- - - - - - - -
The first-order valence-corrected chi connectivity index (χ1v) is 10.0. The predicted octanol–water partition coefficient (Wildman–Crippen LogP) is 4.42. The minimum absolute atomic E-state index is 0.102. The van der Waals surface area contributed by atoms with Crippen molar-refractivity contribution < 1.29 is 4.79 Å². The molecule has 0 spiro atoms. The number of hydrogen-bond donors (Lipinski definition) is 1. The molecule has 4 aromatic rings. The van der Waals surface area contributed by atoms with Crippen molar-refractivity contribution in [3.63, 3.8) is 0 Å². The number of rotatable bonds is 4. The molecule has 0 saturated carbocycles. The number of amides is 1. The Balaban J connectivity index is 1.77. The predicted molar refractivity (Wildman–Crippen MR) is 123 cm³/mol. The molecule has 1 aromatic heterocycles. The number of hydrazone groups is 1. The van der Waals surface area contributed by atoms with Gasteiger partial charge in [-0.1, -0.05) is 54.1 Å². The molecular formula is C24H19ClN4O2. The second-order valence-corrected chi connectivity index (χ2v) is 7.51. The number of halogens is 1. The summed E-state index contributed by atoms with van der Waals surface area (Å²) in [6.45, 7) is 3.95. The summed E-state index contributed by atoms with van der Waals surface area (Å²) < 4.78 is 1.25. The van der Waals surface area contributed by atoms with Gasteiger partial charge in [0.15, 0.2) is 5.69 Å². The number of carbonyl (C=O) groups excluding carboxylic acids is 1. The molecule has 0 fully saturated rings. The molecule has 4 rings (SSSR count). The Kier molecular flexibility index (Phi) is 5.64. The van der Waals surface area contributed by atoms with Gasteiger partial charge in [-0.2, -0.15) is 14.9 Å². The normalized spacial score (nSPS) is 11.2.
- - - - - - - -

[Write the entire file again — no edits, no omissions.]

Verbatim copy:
The first-order valence-corrected chi connectivity index (χ1v) is 10.0. The predicted octanol–water partition coefficient (Wildman–Crippen LogP) is 4.42. The minimum absolute atomic E-state index is 0.102. The van der Waals surface area contributed by atoms with Crippen molar-refractivity contribution < 1.29 is 4.79 Å². The molecule has 0 spiro atoms. The number of hydrogen-bond donors (Lipinski definition) is 1. The molecule has 4 aromatic rings. The van der Waals surface area contributed by atoms with Crippen molar-refractivity contribution in [3.63, 3.8) is 0 Å². The number of rotatable bonds is 4. The molecule has 0 saturated carbocycles. The number of amides is 1. The Balaban J connectivity index is 1.77. The predicted molar refractivity (Wildman–Crippen MR) is 123 cm³/mol. The molecule has 1 aromatic heterocycles. The number of hydrazone groups is 1. The van der Waals surface area contributed by atoms with Gasteiger partial charge in [-0.1, -0.05) is 54.1 Å². The molecular formula is C24H19ClN4O2. The second-order valence-corrected chi connectivity index (χ2v) is 7.51. The number of halogens is 1. The summed E-state index contributed by atoms with van der Waals surface area (Å²) in [6.45, 7) is 3.95. The summed E-state index contributed by atoms with van der Waals surface area (Å²) < 4.78 is 1.25. The van der Waals surface area contributed by atoms with Gasteiger partial charge in [0.15, 0.2) is 5.69 Å². The number of carbonyl (C=O) groups excluding carboxylic acids is 1. The molecule has 0 fully saturated rings. The molecule has 4 rings (SSSR count). The Kier molecular flexibility index (Phi) is 5.64. The van der Waals surface area contributed by atoms with Gasteiger partial charge in [-0.2, -0.15) is 14.9 Å². The normalized spacial score (nSPS) is 11.2.